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Vittoria Puccini

text Teresa Favi

January 10, 2023

Our interview with Vittoria Puccini

The Florentine actress talks about her career and guides us through her Florence

On the cover of the latest issue of Firenze made in Tuscany, which came out on the occasion of Pitti Uomo 103 and which you can browse HERE, Florentine actress Vittoria Puccini. You can read the interview below!

She is one of the most beautiful and brilliant Italian actresses. She has never had the diva ways, but her slight figure and pale complexion hide a soul of steel. Vittoria Puccini, starring in two films released in 2022 - Quasi orfano by Umberto Carteni and Vicini di casa by  Paolo Costella, an immediate box office-hit, and in a miniseries for RaiUno channel Non mi lasciare by Ciro Visco - is returning to the big screen again in 2023 with two new movies: one shot between June and July in Norway by Michela Andreozzi with Fabio Volo and inspired by his latest novel Una gran voglia di vivere, and the new film by Daniele Lucchetti, based on Domenico Starnone’s novel Confidenza.

VICINI DI CASA ©Stefano Schirato

A born-and-bred Florentine - her grandfather Guido Morozzi was a great architect and one of the founding fathers of the city’s cultural history in the postwar period - she began her filmmaking career over twenty years ago, when she was barely nineteen.

Vittoria Puccini

Looking back, what has been the greatest challenge in your career so far?

This job involves playing different roles which, very often, do not reflect who you really are at all; but actually the less the role fits you, the more fun it is playing it, because you need to draw on your own experiences to build something that is completely different from you.

The most significant thing that you learned about yourself by working as an actress?

I realized that I am not the static person I believed I was, but rather a softer, more fluid and open- to-compromise person, always on the go and prone to change. A side of me that I really like.

Is there a film director with whom you felt the most at ease?

Feeling at ease with a film director doesn’t necessarily mean working well together; on the contrary, good things often come out of working with someone you detest and pushes you beyond your limits.

Non mi lasciare by Ciro Visco

What qualities do you share with the great women of the past whom you played, from Oriana Fallaci to Anna Karenina?

The courage and determination to pursue one’s ideas by challenging the system and the public opinion.

What has stuck with you from L’Oriana, the TV fiction directed by Marco Turco?

Shooting in Vietnam was a very intense experience, three rather difficult but truly amazing weeks. That miniseries for RaiUno channel described also her eventful interview with Khomeini in Iran, when Fallaci posed him ruthless questions and yanked off the chador that had been imposed on her, exactly like what the women in Iran are doing right now and with same courage in order to assert their freedom and right to protest against a regime that is restricting women’s rights.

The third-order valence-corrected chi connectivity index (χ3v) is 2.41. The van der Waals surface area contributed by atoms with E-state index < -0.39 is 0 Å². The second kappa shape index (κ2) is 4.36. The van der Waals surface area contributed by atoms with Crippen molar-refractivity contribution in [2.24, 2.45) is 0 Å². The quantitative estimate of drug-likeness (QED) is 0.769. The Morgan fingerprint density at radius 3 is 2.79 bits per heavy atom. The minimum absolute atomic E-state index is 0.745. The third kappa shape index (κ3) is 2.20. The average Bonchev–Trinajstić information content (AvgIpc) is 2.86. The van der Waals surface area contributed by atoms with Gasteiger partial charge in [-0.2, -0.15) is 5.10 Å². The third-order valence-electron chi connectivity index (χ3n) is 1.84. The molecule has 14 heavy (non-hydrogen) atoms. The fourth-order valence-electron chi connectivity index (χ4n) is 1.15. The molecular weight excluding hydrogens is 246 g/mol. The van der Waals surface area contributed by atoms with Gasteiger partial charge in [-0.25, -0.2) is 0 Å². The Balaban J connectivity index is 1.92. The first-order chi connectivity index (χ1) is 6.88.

Was it painful to leave Florence at the age of twenty?

When I first moved to Rome, I spent all the money I made travelling by train to go home every weekend. My father and my brother with his partner and two children still live in the house built by my grandfather and where my mother was born. In short, Florence and my family home, which I never really left, are my roots.

Quasi orfano by Umberto Carteni

What are your favorite places in town?

My grandfather’s places: Santa Reparata, the age-old church upon which the Duomo was built, he discovered it and supervised the works, there is even a plaque that celebrates him. The Certosa Monastery, just outside of downtown Florence, he renovated this one too, we children often went there  to see the Nativity Scene, a Florentine Christmas tradition. And then the Marignolle hill, where our family home is located, with its wonderful, age-old narrow streets, dry stone walls that take you back in time although you’re just steps away from downtown Florence. And, last but not least, the Boboli Gardens, where I spent my childhood years playing and running around the box hedges, a magical, fairy-tale place.

boboli cover header

The piece of advice that has become your mantra?

On my first filmmaking experience, in the Tutto l’amore che c’è movie, film director Sergio Rubini told me: “An actor should have two qualities: generosity and humility”. Over time and one movie after the next, I realized how true it is.

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